Imagining a Golden Age: dialogue amongst nations
I want to imagine a Golden Age. And I want other people to imagine a Golden Age, too.
We live in a time where there is little imagination about how the world might be a better place.
Our government officials, corporate CEOs, spiritual leaders and mass media have largely failed to imagine and describe to other people what a better world looks like.
So instead, we are all caught in terrifying visions of doom and catastrophe. The world slouches towards environmental ruin, runaway climate change, and a neo-feudal future where human rights are a thing of the past, and the masses are controlled by a small elite through behavioral technologies, open and blatant propaganda, and demonization of others.
We see this future ahead of us, being built for us, being imposed on us -- and we don't know how to fight because we can't imagine anything else.
So let's put those ugly visions aside. Instead, let's imagine what a Golden Age would look like. I want to do that on this website and my hope is that over time, people will start thinking and talking about a true Golden Age.
Here is one important component of my imagined Golden Age: in the Golden Age, countries will resolve disputes with dialogue, not with war.
Sound unrealistic? This was actually the vision of many dedicated people in the 20th Century, who created an important international legal infrastructure to accomplish just this -- one that still exists, waiting to be used.
In 1899, every major world power (including the United States) signed the Hague Convention of 1899, which created the Permanent Court of Arbitration to help countries solve their disputes through dialogue. The Hague Convention treaty was expanded and reaffirmed in 1907.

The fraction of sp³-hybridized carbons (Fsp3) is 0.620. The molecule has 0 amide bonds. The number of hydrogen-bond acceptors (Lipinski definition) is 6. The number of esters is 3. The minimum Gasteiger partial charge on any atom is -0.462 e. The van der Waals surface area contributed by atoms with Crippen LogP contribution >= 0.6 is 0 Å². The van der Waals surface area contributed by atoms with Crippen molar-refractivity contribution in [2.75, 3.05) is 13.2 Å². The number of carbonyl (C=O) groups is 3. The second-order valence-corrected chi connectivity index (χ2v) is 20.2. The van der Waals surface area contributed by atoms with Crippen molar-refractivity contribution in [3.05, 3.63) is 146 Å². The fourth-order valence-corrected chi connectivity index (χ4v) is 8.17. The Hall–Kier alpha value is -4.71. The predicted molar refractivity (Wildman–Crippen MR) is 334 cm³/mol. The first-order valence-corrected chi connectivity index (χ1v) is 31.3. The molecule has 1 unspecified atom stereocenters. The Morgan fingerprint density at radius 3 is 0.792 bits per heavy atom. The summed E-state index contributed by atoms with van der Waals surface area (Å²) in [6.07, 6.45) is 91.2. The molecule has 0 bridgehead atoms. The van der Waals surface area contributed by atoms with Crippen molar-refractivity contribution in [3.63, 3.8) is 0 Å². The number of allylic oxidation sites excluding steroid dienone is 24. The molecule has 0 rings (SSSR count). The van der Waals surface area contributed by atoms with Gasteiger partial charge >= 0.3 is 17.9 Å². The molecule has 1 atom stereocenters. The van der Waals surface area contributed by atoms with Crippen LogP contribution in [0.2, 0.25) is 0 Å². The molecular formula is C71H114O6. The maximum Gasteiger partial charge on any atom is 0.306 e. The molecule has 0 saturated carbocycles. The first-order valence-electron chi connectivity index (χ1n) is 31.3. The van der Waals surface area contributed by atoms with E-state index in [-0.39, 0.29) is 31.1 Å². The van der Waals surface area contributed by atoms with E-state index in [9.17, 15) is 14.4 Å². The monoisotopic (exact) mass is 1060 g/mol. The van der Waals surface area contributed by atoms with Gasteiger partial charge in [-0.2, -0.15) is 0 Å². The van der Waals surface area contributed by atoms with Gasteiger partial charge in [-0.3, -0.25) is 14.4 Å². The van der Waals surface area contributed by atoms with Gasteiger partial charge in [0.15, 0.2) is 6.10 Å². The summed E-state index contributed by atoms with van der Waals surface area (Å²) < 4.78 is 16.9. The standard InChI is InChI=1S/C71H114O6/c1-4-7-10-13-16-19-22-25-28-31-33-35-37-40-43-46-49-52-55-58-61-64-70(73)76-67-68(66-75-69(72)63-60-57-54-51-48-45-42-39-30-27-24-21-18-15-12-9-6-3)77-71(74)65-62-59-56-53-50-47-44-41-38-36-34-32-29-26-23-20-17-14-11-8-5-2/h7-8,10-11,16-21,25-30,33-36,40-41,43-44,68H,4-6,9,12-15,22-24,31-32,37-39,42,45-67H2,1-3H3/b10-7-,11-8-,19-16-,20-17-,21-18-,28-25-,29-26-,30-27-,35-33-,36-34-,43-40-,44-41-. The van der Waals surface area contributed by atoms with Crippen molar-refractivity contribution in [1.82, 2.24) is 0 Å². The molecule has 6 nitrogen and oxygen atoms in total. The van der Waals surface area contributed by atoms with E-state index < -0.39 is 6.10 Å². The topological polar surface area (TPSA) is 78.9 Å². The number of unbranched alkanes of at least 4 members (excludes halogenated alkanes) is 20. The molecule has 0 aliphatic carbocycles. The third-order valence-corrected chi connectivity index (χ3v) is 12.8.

In 1928, the United States and France co-sponsored the Kellogg-Briand Pact, a treaty which created a legally binding obligation for countries to resolve their disputes using dialogue and "pacific means." The United States is still a signatory to the Pact.
In 1945, the countries of the world entered into the United Nations Charter, which requires member countries to "refrain in their international relations from the threat or use of force against the territorial integrity or political independence of any state."
In 1946, the International Military Tribunal at Nuremberg passed judgment on German leaders for waging wars of aggression in Europe. The Tribunal declared that waging aggressive wars was the "supreme international crime" and condemned those leaders to death.
There is wide consensus amongst international lawyers and scholars today that the waging of aggressive war remains a heinous international crime and that countries are bound to resolve their disputes through dialogue.
In many ways, the hard work to create a world where countries resolve their disputes peacefully is already done.
So what remains to be done?
- We must all have the will and the courage to call on our leaders to honor these obligations.
- We must all have the insight to avoid falling under the spell of propaganda and demonization that government officials often resort to, in order to justify a war against other countries.
- We must all support the efforts of those who are building peace, and denounce the efforts of those calling for unjust and unlawful wars.
Dialogue amongst nations is not just a dream. It is actually the law. With just a little effort, it could be a reality, and play an important part in the Golden Age.
I'll keep writing more here about my imagined Golden Age. Keep checking back to see how I imagine what a Golden Age could look like.